For The Week of December 12-19
So for the last month we have been so wrapped up in Uncle Tom’s Cabin that we haven’t been able to look at some of the other literature in our textbook. This week I want you go go back and re-read some portions of your textbook and also read some literature selections in American Voices. Now according to your textbook you are supposed to be reading Co Aytch, although I am not going to assign it, if you like war stories it looks like it is even better than The Red Badge of Courage. You might want to read it for fun. So anyways, here are your assignments 🙂
You will also need to check back for more assignments the week after break, right before our next Friday School.
We will have Ralph Waldo Emerson and Henry David Thoreau.
Please copy this part into your note book or print it out and put it in there:
- Free Verse--Poetry that does not have a regular meter or rhyme (introduced by Walt Whitman)
- Cadence- The musical run of words that rises and falls in lines; long, easy sweep of sound that echoes the Bible and speeches from orators and preachers.
–Okay, your notes are over–
Why does this stuff matter? I mean because you have to do school and all, but why does poetry matter?
Comment Section: I need you to talk to me in the comment section about what you liked and DIDN’T like about this weeks reading. Think critically. “It was boring” or “It didn’t make sense” is not a critical reason for not liking it, it is just an excuse to be lazy. So talk to me about the works. 🙂 Because we don’t have class this week, I am going to participate in this discussion in the comment section so I need you to check back throughout the week. Because I want to be able to draw your attention to certain key passages in the poetry. So plan on leaving at least 4 comments this week as you read and interact with the poetry and the story. You will be given a big grade for participation in this conversation 🙂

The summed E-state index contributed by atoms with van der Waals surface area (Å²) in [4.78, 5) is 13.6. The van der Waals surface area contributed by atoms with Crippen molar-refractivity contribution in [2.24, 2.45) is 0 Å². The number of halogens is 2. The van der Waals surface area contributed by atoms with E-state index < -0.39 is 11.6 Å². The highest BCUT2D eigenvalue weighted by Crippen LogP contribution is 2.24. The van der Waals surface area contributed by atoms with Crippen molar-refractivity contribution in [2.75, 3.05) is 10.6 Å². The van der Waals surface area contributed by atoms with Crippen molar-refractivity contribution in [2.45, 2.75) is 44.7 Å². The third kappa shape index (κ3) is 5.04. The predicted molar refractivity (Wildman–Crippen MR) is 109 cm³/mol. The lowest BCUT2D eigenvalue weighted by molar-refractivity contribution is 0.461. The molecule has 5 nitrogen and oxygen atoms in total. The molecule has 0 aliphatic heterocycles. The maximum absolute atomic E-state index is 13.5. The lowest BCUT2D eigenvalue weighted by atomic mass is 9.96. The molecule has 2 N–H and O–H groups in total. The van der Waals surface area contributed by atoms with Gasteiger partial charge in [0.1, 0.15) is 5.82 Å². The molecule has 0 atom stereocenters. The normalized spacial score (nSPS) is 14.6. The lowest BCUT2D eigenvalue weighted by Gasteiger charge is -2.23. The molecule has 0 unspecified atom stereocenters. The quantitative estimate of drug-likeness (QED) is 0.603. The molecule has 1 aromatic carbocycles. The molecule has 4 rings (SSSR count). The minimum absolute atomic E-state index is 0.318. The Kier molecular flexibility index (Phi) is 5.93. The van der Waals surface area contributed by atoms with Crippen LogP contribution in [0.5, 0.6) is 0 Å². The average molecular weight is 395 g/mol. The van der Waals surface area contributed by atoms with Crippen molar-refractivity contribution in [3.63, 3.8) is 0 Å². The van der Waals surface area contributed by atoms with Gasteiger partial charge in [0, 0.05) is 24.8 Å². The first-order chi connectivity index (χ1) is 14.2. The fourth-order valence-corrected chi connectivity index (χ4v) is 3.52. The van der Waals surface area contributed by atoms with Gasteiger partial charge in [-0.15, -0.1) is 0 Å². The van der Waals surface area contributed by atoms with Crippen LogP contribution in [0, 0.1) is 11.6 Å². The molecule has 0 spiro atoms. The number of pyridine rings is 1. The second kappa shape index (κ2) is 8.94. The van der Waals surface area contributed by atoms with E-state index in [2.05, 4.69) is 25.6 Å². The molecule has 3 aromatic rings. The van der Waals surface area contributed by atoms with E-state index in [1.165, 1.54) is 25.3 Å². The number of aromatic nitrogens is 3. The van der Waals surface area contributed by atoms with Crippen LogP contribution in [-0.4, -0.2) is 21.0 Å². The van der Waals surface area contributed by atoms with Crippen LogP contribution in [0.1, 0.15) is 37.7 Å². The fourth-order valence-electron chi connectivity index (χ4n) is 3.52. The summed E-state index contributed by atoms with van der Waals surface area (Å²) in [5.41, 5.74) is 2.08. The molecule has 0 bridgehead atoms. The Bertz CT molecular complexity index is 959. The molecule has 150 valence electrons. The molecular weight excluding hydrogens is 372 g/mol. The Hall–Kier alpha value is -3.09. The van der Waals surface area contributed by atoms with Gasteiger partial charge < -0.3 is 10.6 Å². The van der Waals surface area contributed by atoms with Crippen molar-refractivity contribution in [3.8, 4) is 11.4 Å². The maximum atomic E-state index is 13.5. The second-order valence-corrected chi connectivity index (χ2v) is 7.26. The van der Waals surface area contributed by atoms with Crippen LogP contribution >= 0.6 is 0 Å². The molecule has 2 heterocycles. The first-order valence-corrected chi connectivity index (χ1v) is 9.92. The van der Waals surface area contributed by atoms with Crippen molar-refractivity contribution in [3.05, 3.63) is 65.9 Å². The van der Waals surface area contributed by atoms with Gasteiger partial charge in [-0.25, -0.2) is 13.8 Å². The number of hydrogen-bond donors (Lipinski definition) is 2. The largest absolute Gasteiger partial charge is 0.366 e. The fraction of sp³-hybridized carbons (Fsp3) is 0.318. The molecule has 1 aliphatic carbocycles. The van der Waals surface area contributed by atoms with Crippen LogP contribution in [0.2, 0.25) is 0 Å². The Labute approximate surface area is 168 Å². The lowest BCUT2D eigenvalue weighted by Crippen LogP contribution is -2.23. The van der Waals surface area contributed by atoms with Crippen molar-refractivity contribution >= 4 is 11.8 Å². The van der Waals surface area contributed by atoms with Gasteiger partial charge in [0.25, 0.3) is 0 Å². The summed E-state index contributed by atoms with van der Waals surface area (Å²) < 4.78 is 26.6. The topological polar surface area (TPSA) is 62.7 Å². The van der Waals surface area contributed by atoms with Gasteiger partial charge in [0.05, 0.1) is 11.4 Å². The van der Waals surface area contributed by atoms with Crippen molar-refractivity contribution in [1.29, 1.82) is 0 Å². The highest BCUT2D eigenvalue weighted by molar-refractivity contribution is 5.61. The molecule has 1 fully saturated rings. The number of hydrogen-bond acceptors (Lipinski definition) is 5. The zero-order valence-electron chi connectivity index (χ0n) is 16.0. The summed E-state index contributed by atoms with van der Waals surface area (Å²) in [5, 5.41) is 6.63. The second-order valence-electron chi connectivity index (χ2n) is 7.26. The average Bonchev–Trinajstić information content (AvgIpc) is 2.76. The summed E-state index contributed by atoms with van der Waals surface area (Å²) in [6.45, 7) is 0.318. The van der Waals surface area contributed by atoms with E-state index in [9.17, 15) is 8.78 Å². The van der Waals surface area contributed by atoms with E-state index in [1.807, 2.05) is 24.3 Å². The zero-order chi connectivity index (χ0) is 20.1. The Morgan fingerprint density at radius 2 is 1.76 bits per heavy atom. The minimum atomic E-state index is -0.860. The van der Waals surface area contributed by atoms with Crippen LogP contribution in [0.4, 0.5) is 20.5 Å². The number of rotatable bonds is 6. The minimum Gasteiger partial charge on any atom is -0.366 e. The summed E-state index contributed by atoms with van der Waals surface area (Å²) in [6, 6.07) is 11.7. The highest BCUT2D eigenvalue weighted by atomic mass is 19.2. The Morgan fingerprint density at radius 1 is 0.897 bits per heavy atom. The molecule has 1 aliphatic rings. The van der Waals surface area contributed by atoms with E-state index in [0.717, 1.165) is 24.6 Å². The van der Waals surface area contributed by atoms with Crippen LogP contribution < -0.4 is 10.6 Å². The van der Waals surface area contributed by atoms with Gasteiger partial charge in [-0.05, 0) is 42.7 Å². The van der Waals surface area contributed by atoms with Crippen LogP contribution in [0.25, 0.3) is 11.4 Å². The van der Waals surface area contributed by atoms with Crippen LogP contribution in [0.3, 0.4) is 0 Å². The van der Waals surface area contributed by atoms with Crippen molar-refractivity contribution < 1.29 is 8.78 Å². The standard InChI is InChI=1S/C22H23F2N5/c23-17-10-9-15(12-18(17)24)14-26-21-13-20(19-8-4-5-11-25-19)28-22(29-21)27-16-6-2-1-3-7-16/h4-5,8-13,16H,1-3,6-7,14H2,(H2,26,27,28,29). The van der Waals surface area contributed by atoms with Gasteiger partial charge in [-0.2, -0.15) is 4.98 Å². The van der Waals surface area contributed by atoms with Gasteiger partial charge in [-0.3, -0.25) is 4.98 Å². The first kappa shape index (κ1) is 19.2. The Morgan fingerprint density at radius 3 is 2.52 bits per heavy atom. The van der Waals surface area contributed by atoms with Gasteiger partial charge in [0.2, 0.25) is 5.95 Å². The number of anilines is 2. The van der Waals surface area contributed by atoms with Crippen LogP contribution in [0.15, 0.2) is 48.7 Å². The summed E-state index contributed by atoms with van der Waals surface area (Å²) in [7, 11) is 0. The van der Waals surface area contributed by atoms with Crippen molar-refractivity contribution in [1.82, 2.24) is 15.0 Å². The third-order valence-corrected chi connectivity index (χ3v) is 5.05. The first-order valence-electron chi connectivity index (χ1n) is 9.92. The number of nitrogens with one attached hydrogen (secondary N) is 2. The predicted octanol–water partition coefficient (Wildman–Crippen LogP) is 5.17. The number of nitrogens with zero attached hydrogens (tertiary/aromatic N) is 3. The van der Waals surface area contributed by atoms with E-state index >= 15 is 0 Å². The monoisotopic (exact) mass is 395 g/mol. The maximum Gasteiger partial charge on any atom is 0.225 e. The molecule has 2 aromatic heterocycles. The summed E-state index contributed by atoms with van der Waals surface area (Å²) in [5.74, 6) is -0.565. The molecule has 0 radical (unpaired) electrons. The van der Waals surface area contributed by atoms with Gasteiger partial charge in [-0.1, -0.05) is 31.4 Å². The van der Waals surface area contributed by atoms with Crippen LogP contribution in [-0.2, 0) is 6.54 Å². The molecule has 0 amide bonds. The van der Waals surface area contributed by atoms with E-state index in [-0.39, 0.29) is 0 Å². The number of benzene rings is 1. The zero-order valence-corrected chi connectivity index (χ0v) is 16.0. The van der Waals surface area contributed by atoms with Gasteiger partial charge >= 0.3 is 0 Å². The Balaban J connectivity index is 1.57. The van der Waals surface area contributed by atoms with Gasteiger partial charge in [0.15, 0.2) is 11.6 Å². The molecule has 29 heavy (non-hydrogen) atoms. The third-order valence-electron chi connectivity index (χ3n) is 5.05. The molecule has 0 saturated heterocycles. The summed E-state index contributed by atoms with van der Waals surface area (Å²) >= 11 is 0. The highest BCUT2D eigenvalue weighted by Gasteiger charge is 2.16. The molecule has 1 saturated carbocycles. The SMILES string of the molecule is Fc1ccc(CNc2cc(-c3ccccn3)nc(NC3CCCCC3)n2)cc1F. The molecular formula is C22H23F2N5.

- Read “American Poetry” (it is pg. 236-237 in the new book, the middle of Lesson 43 in all books). It is just a nice review of things we have talked about already in class as far as rhythm and rhyme.
- Read “The Growth of American Literature” (it is on pg. 228-230 in the new book, the middle of Lesson 42 in all books). This is a general introduction to famous writers at this time. We have already read Poe and Hawthorne. Melville is famous for Moby Dick. Irving is famous for “The Legend of Sleepy Hollow” among other things. And James Fenimore Cooper is another famous writer, that we will get to see Mark Twain make fun of pretty soon 🙂
- Read Henry Wadsworth Longfellow’s Poetry (American Voices pg. 138)
- Watch this video: It is a beautiful adaptation of one of Emily Dickinson’s poems (3 minutes)
- Read this bio: The Life of Emily Dickinson
- Read Emily Dickinson’s Poetry (American Voices pg. 176)
- Watch this video biography on the life of Walt Whitman (about 3 minutes)
- Read Walt Whitman’s Poetry (American Voices pg. 186-187)
***Please make sure you discuss the poetry and the poets this week in the comment section below.
- Frances Harper’s Poetry (American Voices pg. 183-184)
- Begin reading Washington Irving–I wanted to throw in “The Legend of Rip Van Winkle” by Washington Irving (pg. 111-120 in American Voices) Just for fun.
- Finish “The Legend of Rip Van Winkle”